Robert Waldmann's Realpolitik: Beat China and India with an Eighteen-Mile Long Sulfur-Filled Rubber Hose...
Hoisted from comments: A recommendation for "harsh measures" from Robert Waldmann:
Ken Caldeira on Levitt and Dubner and Geoengineering: That's an excellent interview [with Caldeira]. On the other hand, I think we are getting close to the point where we ought to let Caldeira get back to doing research.
I would like to focus on one point "China or India then went into a decade or two of deep drought." That is not just a scary story Caldeira pulled out of his hat. Simulations tend to suggest that SO2 geoengineering will cause reduced precipitation in India and China. To be very very frank, I think that there is a silver lining to that cloudlessness. A big global warming problem is getting China and India on board. If, say, the USA could honestly say:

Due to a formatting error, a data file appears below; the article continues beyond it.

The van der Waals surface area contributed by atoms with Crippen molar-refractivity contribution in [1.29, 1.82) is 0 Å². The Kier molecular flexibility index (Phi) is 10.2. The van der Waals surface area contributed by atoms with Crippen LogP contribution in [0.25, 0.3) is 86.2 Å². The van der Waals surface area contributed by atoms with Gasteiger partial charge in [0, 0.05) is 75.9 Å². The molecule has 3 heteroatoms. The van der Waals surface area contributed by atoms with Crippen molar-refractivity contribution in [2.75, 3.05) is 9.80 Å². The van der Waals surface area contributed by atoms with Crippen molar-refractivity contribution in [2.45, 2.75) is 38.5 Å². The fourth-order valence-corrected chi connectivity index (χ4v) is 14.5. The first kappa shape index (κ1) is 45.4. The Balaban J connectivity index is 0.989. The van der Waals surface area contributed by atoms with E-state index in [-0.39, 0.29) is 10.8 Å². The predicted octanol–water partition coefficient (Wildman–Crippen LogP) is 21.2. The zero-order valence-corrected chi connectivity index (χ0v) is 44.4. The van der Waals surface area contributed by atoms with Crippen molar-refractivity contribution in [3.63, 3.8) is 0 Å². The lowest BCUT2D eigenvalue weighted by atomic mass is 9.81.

that's a nice monsoon you have there. It would be a pity if something were to happen to it.
Oh and by the way, we really really don't want to send SO2 into the stratosphere, because it might cause you a terrible drought. But if we see no alternative way to fight global warming, we might feel forced to send the SO2 up the tubes and hope for the best."
I'd say the effect on geopolitics is a feature not a bug of SO2 geoengineering research.
My personal position is that China and India are poor, so rich countries should pay all of the costs of reducing their emissions. But that's not going to happen is it? Might as well put our faith in global cooling ponies. So I conclude that threatening them with an 18 mile long tube is third best.